In this piece for STAT, Jennifer Adaeze Okwerekwu describes the value of psychiatric advance directives for those at risk of experiencing an emotional crisis.
“‘It’s something that can help patients preserve their autonomy, it can help family members take care of their family members, and it can help providers facilitate care,’ Swartz said.
This is exactly why Charlene Lee, of Carrboro, N.C., put one together.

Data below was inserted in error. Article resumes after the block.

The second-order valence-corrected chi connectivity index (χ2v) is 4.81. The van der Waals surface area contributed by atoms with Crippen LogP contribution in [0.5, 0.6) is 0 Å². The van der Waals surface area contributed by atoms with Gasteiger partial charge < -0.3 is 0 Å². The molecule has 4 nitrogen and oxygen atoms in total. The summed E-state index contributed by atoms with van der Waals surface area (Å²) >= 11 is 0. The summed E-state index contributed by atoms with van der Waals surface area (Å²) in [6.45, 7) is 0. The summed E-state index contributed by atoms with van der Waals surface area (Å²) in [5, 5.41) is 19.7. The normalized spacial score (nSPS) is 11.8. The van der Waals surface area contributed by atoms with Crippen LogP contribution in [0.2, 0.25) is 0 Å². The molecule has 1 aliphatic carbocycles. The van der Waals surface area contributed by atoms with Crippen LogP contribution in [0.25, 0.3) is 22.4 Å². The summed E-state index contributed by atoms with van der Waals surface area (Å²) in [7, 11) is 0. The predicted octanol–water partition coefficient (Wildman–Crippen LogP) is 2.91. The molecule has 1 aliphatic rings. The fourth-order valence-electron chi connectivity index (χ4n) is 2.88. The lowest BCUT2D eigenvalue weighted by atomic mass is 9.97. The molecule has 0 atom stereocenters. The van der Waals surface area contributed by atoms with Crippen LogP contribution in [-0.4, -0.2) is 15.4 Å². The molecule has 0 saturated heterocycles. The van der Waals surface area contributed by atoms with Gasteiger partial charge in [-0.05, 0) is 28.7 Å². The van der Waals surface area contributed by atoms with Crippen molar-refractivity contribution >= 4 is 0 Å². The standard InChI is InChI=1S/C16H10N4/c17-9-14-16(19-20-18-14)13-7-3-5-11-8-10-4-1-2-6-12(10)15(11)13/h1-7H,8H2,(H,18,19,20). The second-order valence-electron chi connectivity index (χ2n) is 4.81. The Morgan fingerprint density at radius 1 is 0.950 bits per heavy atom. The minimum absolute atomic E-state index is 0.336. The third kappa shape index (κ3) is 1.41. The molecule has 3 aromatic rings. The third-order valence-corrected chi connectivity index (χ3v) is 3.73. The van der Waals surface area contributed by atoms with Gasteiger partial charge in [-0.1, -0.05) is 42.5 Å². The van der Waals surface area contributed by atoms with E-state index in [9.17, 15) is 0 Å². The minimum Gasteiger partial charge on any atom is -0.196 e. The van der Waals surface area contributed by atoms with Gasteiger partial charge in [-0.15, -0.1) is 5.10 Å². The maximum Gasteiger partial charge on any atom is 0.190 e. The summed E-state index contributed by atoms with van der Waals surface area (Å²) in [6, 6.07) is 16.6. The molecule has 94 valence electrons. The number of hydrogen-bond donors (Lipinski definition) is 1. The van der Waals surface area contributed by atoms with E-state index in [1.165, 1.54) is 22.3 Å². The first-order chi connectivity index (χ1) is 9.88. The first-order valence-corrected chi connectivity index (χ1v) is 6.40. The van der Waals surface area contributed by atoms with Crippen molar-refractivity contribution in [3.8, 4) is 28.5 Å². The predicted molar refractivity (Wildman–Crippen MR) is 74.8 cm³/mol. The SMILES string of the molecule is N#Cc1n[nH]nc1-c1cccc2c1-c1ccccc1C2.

Lee told me she has a PAD because of a hospital visit that left her feeling powerless — she has bipolar disorder. After a particularly tough episode, she stopped communicating with her friends and family, and they called police for a safety check. She was hospitalized, and given benzodiazepines, a class of medications she would have normally denied.
‘That decision was made for me,’ said Lee. ‘I really wasn’t in a frame of mind to say no.'”